OBJECTIVE: To determine whether early postoperative administration of erythromycin accelerates the spontaneous motor recovery process after elevation of the denervated whole stomach up to the neck. SUMMARY BACKGROUND DATA: Spontaneous motor recovery after gastric denervation is a slow process that progressively takes place over years. METHODS: Erythromycin was administered as follows: continuous intravenous (i.v.) perfusion until postoperative day 10 in ten whole stomach (WS) patients at a dose of either 1 g (n = 5) or 2 g (n = 5) per day; oral intake at a dose of 1 g/day during 1.5 to 8 months after surgery in 11 WS patients, followed in 7 of them by discontinuation of the drug during 2 to 4 weeks. Gastric motility was assessed with intraluminal perfused catheters in these 21 patients, in 23 WS patients not receiving erythromycin, and in 11 healthy volunteers. A motility index was established by dividing the sum of the areas under the curves of >9 mmHg contractions by the time of recording. RESULTS: The motility index after IV or oral administration of erythromycin at and after surgery was significantly higher than that without erythromycin (i.v., 1 g: p = 0.0090; i.v., 2 g: p = 0.0090; oral, 1 g: p = 0.0017). It was similar to that in healthy volunteers (i.v., 1 g: p = 0.2818; oral, 1 g: p = 0.7179) and to that in WS patients with >3 years of follow-up who never received erythromycin (i.v., 1 g: p = 0.2206; oral, 1 g: p = 0.8326). The motility index after discontinuation of the drug was similar or superior to that recorded under medication in four patients who did not experience any modification of their alimentary comfort, whereas it dropped dramatically parallel to deterioration of the alimentary comfort in three patients. CONCLUSIONS: Early postoperative contractility of the denervated whole stomach pulled up to the neck under either i.v. or oral erythromycin is similar to that recovered spontaneously beyond 3 years of follow-up. In some patients, this booster effect persists after discontinuation of the drug.  (+info)

Heterogeneous cardiac sympathetic denervation and decreased myocardial nerve growth factor in streptozotocin-induced diabetic rats: implications for cardiac sympathetic dysinnervation complicating diabetes. (6/1756)

Heterogeneous myocardial sympathetic denervation complicating diabetes has been invoked as a factor contributing to sudden unexplained cardiac death. In subjects with diabetic autonomic neuropathy (DAN), distal left ventricular (LV) denervation contrasts with preservation of islands of proximal innervation, which exhibit impaired vascular responsiveness. The aims of this study were to determine whether this heterogeneous pattern of myocardial sympathetic denervation occurs in a rat model of diabetes and to explore a potential association with regional fluctuations in myocardial nerve growth factor (NGF) protein. Myocardial sympathetic denervation was characterized scintigraphically using the sympathetic neurotransmitter analog C-11 hydroxyephedrine ([11C]HED) and compared with regional changes in myocardial NGF protein abundance and norepinephrine content after 6 and 9 months in nondiabetic (ND) and streptozotocin-induced diabetic (STZ-D) rats. In ND rats, no difference in [11C]HED retention or norepinephrine content was detected in the proximal versus distal myocardium. After 6 months, compared with ND rats, myocardial [11C]HED retention had declined in the proximal segments of STZ-D rats by only 9% (NS) compared with a 33% decrease in the distal myocardium (P < 0.05). Myocardial norepinephrine content was similar in both ND and STZ-D rats. At 6 months, LV myocardial NGF protein content in STZ-D rats decreased by 52% in the proximal myocardial segments (P < 0.01 vs. ND rats) and by 82% distally (P < 0.01 vs. ND rats, P < 0.05 vs. proximal segments). By 9 months, [11C]HED retention had declined in both the proximal and distal myocardial segments of the STZ-D rats by 42% (P < 0.01 vs. ND rats), and LV norepinephrine content and NGF protein were decreased in parallel. Therefore, 6 months of STZ-induced diabetes results in heterogeneous cardiac sympathetic denervation in the rat, with maximal denervation occurring distally, and is associated with a proximal-to-distal gradient of LV NGF protein depletion. It is tempting to speculate that regional fluctuations of NGF protein in the diabetic myocardium contribute to heterogeneous cardiac sympathetic denervation complicating diabetes.  (+info)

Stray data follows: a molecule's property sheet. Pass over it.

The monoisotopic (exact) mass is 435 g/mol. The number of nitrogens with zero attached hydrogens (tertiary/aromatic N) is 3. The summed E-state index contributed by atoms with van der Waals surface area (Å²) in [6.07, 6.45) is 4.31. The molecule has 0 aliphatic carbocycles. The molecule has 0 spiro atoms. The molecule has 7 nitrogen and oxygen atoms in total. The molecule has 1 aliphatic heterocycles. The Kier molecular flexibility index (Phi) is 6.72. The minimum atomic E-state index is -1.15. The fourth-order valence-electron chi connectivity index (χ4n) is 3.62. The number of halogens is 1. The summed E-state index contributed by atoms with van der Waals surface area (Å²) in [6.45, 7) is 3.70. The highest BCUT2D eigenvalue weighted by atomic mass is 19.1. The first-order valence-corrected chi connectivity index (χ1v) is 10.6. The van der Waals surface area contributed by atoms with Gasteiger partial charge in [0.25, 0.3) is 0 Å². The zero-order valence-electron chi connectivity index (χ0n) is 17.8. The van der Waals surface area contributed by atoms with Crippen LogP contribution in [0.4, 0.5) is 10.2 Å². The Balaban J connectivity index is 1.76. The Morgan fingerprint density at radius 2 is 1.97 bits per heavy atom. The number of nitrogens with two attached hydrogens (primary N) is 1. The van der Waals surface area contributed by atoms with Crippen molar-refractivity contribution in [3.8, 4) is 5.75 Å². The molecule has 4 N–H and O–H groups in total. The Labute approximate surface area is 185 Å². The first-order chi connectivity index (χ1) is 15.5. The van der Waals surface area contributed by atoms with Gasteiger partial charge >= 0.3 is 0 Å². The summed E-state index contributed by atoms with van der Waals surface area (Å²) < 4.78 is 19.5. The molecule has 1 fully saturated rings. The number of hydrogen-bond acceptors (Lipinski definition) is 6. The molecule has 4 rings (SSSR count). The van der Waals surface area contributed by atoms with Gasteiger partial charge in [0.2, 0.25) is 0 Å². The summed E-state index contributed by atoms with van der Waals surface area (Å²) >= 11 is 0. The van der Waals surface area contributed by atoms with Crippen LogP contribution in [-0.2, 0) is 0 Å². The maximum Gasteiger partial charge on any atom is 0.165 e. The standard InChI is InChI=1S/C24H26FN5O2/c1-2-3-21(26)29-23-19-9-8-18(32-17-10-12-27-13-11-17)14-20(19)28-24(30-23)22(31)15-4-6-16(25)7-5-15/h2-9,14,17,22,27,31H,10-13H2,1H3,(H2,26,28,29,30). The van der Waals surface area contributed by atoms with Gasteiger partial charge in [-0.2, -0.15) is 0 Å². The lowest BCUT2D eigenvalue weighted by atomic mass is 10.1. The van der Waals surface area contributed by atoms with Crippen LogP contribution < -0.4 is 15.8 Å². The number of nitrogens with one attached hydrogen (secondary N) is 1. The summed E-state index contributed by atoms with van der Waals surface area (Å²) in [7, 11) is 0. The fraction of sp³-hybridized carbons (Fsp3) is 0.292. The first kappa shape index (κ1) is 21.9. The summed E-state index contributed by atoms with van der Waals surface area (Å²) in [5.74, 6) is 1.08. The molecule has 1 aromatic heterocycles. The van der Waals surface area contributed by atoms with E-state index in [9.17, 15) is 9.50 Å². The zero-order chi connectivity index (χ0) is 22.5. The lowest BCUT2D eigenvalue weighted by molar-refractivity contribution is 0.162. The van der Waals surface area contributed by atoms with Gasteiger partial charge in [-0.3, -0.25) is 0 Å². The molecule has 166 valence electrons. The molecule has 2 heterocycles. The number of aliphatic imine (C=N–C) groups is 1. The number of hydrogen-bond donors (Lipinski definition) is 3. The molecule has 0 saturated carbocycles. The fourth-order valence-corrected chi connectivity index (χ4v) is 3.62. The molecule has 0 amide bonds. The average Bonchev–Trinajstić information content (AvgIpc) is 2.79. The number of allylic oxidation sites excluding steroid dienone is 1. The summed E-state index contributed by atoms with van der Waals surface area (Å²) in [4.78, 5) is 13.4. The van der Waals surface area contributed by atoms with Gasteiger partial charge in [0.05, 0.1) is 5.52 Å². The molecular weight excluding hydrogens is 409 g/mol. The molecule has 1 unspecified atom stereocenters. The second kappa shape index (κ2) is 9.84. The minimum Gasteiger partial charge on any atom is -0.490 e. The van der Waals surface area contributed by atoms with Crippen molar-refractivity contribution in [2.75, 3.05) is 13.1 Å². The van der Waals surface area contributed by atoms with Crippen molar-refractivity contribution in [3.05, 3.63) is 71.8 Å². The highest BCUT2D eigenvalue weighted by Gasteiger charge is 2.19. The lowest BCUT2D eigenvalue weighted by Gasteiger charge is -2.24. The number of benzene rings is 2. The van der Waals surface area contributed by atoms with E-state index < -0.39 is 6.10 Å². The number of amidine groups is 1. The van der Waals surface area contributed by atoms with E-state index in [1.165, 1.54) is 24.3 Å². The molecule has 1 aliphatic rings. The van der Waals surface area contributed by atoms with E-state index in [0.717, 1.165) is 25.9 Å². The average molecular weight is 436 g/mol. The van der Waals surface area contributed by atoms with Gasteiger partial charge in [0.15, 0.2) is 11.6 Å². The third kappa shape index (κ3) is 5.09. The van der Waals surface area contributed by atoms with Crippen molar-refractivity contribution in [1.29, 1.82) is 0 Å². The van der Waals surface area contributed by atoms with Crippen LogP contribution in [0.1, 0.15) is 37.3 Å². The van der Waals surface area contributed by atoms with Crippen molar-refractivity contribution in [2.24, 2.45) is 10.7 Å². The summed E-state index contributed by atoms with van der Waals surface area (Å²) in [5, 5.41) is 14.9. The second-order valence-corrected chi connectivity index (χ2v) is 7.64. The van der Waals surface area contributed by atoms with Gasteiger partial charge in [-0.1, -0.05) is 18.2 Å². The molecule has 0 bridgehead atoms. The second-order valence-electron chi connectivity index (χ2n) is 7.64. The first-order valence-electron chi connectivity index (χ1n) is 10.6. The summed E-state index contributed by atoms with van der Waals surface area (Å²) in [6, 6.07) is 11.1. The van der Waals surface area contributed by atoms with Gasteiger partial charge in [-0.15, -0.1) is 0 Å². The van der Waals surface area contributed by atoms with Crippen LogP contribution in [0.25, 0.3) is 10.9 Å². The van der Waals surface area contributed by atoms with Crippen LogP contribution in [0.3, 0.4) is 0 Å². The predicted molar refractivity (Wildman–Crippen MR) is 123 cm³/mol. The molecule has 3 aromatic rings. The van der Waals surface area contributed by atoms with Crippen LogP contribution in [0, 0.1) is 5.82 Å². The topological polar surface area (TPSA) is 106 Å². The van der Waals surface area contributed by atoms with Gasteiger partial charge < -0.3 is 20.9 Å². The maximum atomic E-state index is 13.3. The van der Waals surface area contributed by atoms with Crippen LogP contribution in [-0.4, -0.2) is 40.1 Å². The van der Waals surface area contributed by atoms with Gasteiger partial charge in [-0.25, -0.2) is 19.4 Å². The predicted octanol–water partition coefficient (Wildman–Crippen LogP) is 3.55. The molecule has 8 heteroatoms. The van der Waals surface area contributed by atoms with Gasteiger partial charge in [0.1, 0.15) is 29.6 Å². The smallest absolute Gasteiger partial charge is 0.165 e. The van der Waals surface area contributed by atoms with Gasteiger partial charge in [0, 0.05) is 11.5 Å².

Hypoxia inhibits baroreflex vagal bradycardia via a central action in anaesthetized rats. (7/1756)

It is known that arterial baroreflexes are suppressed in stressful conditions. The present study was designed to determine whether and how hypoxia affects arterial baroreflexes, especially the heart rate component, baroreflex vagal bradycardia. In chloralose-urethane-anaesthetized rats, baroreflex vagal bradycardia was evoked by electrical stimulation of the aortic depressor nerve, and the effect of 15 s inhalation of hypoxic gas (4% O2) was studied. Inhalation of hypoxic gas was found to inhibit baroreflex vagal bradycardia. The inhibition persisted after bilateral transection of the carotid sinus nerve. Cervical vagus nerves were cut bilaterally and their peripheral cut ends were stimulated to provoke vagal bradycardia of peripheral origin so as to determine whether hypoxia could inhibit vagal bradycardia by acting on a peripheral site. In contrast to baroreflex vagal bradycardia, the vagus-induced bradycardia was not affected by hypoxic gas inhalation. It is concluded that baroreflex vagal bradycardia is inhibited by hypoxia and the inhibition is largely mediated by its direct central action.  (+info)

A substituted dextran enhances muscle fiber survival and regeneration in ischemic and denervated rat EDL muscle. (8/1756)

Ischemia and denervation of EDL muscle of adult rat induce a large central zone of degeneration surrounded by a thin zone of peripheral surviving muscle fibers. Muscle regeneration is a complex phenomenon in which many agents interact, such as growth factors and heparan sulfate components of the extracellular matrix. We have shown that synthetic polymers, called RGTA (as regenerating agents), which imitate the heparan sulfates, are able to stimulate tissue repair when applied at the site of injury. In crushed muscles, RGTA were found to accelerate both regeneration and reinnervation. In vitro, RGTA act as protectors and potentiators of various heparin binding growth factors (HBGF). It was postulated that in vivo their tissue repair properties were due in part to an increase of bioavailability of endogenously released HBGF. In the present work, we show that ischemic and denervated EDL muscle treated by a unique injection of RGTA differs from the control after 1 wk in several aspects: 1) the epimysial postinflammatory reaction is inhibited and the area of fibrotic tissue among fibers is reduced; 2) the peripheral zone, as measured by the number of intact muscle fibers, was increased by more than twofold; and 3) In the central zone, RGTA enhances the regeneration of the muscle fibers as well as muscle revascularization. These results suggest that RGTA both protects muscle fibers from degeneration and preserves the differentiated state of the surviving fibers. For the first time it is demonstrated that a functionalized polymeric compound can prevent some of the damage resulting from muscle ischemia. RGTA may therefore open a new therapeutic approach for muscle fibrosis and other postischemic muscle pathologies.  (+info)